This weekend, we have the privilege of welcoming Mark Sena, pastor of Faith City Church in Mandurah, as our guest speaker. Over the last fortnight, we’ve been looking at our experience of God with us by His Spirit. We’ve spoken about how we can hear God, and discern it when He speaks to us. We’ve also looked at how the Spirit of God is not under our control. God lives in us by His Spirit; He is a person, not a force to be manipulated at our own whims.
This weekend, Mark will be looking at how we can be open to the Spirit. Quite often, our openness to the Spirit is more theoretical than practical. Perhaps we say that we are open to the Spirit… and yet at the same time refuse to relinquish control to Him. Perhaps we say we want to experience more of the Spirit’s power, and yet live assuming that we won’t.
This isn’t a new phenomenon. Acts 12 tells of a very similar attitude. The story opens with the news of the arrest by Herod of some who belonged to the church. Luke tells us that James, the brother of John, being put to death by the sword. This was quickly followed by the arrest of Peter, awaiting public “trial” after Passover.
Acts 12:5 summarises the situation well: “So Peter was kept in prison, but the church was earnestly praying to God for him.” The situation for Peter was pretty hopeless; this wasn’t going to be a fair trial – in all probability, Peter was about to suffer the same fate as James. Peter was about to die. And the church, desperate, was earnestly praying to God for Him. We’re not told precisely what they were praying… but I must assume that at least some of them were praying for a miracle: for Peter to be set free.
And then, the night before His trial, God did do a miracle. An angel arrived in Peter’s cell – and struck him on the side to wake him. Following the angel’s instructions, Peter gets up, gets dressed, and walks out of the prison – the gates opening before him. Peter, it seems, was convinced that this was a vision… until the angel disappeared and left him alone in the cold street!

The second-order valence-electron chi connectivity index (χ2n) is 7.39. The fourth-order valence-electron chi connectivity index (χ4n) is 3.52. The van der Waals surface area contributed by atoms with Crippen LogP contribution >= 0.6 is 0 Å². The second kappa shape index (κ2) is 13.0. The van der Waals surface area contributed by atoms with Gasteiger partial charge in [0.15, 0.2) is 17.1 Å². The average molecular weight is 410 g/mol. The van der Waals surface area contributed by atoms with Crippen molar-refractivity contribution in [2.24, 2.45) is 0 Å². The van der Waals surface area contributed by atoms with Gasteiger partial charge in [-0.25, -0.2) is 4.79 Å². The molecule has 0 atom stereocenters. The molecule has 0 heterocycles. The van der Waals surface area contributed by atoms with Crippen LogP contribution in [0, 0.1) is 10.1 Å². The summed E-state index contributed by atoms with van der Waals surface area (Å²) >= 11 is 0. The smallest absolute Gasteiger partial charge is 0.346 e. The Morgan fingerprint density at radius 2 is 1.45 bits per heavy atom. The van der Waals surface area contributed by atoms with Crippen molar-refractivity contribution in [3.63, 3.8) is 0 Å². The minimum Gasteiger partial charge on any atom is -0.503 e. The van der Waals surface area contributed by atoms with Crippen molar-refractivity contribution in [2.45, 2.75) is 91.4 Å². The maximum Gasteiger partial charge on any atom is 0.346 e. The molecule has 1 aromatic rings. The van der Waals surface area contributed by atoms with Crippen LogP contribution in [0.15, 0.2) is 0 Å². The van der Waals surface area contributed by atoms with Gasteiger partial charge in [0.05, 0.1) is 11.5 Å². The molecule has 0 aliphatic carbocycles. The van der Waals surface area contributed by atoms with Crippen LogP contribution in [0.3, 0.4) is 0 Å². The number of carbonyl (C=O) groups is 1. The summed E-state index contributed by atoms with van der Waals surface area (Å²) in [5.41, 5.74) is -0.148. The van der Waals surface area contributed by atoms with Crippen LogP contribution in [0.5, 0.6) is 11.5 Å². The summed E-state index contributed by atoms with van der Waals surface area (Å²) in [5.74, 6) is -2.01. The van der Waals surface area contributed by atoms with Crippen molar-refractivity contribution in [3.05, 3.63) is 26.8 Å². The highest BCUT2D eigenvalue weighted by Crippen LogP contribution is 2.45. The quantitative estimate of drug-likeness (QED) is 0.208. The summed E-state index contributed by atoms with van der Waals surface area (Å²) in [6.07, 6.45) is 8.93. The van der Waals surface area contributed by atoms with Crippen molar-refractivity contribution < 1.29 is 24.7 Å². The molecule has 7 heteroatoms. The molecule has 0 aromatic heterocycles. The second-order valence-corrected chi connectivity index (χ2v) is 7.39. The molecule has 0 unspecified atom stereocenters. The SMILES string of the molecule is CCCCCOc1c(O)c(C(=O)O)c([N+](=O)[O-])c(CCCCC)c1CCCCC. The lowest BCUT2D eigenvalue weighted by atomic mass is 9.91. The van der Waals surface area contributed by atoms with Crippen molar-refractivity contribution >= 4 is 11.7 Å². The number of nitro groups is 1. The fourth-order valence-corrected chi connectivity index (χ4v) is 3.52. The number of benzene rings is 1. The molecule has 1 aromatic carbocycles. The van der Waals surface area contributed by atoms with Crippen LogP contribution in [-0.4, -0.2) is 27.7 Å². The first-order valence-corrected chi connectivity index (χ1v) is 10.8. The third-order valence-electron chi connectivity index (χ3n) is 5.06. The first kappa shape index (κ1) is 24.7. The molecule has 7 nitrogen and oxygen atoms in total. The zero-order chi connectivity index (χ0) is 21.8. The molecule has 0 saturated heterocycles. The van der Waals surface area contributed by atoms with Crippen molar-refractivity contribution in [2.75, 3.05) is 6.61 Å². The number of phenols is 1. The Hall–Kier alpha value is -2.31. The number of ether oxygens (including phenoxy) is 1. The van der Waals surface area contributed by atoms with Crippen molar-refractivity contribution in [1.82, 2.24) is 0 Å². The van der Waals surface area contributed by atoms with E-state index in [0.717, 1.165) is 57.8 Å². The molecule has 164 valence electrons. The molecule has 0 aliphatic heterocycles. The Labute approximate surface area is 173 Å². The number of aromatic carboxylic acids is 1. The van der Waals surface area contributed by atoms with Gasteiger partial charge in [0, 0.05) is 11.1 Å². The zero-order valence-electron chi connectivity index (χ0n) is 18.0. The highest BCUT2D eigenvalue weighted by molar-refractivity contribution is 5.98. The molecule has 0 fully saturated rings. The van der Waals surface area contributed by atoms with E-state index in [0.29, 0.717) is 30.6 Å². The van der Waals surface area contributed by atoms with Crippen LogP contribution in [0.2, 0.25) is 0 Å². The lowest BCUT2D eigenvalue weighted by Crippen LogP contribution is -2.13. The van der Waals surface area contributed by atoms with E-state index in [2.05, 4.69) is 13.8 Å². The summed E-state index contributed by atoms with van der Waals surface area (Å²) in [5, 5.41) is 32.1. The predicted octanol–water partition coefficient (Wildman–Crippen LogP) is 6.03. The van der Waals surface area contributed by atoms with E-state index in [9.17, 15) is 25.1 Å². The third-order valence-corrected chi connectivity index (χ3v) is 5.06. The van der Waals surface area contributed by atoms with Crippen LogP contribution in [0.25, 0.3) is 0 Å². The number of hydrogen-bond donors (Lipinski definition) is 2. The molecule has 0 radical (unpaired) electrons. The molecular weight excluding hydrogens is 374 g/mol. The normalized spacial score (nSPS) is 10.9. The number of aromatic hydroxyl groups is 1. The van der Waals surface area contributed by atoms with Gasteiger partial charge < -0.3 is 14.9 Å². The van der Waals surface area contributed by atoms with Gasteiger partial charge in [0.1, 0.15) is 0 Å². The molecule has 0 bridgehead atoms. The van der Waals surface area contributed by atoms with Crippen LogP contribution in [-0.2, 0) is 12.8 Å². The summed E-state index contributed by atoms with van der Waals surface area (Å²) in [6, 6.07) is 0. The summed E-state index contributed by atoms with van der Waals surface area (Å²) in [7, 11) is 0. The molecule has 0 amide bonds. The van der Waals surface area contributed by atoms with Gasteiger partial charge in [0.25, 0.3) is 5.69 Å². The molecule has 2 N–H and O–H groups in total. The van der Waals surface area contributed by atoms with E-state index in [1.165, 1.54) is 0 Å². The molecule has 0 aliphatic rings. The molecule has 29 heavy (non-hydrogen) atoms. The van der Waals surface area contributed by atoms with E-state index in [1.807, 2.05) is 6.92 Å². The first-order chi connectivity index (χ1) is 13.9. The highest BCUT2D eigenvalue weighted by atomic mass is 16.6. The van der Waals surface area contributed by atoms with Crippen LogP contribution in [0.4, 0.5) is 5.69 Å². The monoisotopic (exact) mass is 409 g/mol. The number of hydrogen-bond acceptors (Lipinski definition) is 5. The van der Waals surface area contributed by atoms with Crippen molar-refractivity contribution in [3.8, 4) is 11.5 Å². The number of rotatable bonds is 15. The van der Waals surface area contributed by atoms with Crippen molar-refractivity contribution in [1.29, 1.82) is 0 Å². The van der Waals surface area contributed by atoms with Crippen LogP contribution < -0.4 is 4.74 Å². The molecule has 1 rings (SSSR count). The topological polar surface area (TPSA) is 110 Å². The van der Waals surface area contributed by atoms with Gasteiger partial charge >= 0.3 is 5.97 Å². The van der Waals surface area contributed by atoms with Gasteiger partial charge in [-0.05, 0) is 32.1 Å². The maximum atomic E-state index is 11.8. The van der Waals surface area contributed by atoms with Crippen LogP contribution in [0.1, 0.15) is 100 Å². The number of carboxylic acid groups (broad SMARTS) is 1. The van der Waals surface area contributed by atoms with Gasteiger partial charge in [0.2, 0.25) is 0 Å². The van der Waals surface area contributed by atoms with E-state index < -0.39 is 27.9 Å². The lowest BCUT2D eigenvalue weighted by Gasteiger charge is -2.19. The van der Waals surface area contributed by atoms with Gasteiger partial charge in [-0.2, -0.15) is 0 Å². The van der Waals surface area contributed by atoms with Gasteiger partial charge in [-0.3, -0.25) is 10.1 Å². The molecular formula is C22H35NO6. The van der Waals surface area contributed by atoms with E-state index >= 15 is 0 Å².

I love what happened next. Peter headed off to the house of Mary, the mother of John Mark, where many Christians were gathered to pray. He knocked at the door, and the servant girl – Rhoda – came to answer it. Recognising Peter’s voice, overjoyed, she ran back to the praying group announcing the good news of Peter’s having been released from prison. And get this… the Christians gathered in prayer for Peter told her she was nuts. And when she insisted, they told her “it must be his angel.” I’m not sure exactly what they meant… but I suspect they were saying: “he must be dead already!”
These people were earnestly praying for God to act… but they weren’t really open for Him to actually do so! When God did act, they were caught unprepared!
How easy it is to pray, and not expect God to actually answer. How easy it is for us to ask for a deeper experience of God, but to not really expect anything to change. How easy is it to say that God can change lives, but to live our lives assuming that people don’t actually change.
Perhaps we need a bigger view of God. Perhaps we need to live our lives assuming that God will act. Perhaps we need to assume that God actually is interested in us – like He says He is. Perhaps we need to assume that miracles can and do happen. Perhaps we need to assume that the Holy Spirit is still in the business of empowering the church of Christ, and that He is still busy creating the image of Christ in us.
How would our lives be different if we approached the Spirit with a default expectation that He is alive and active?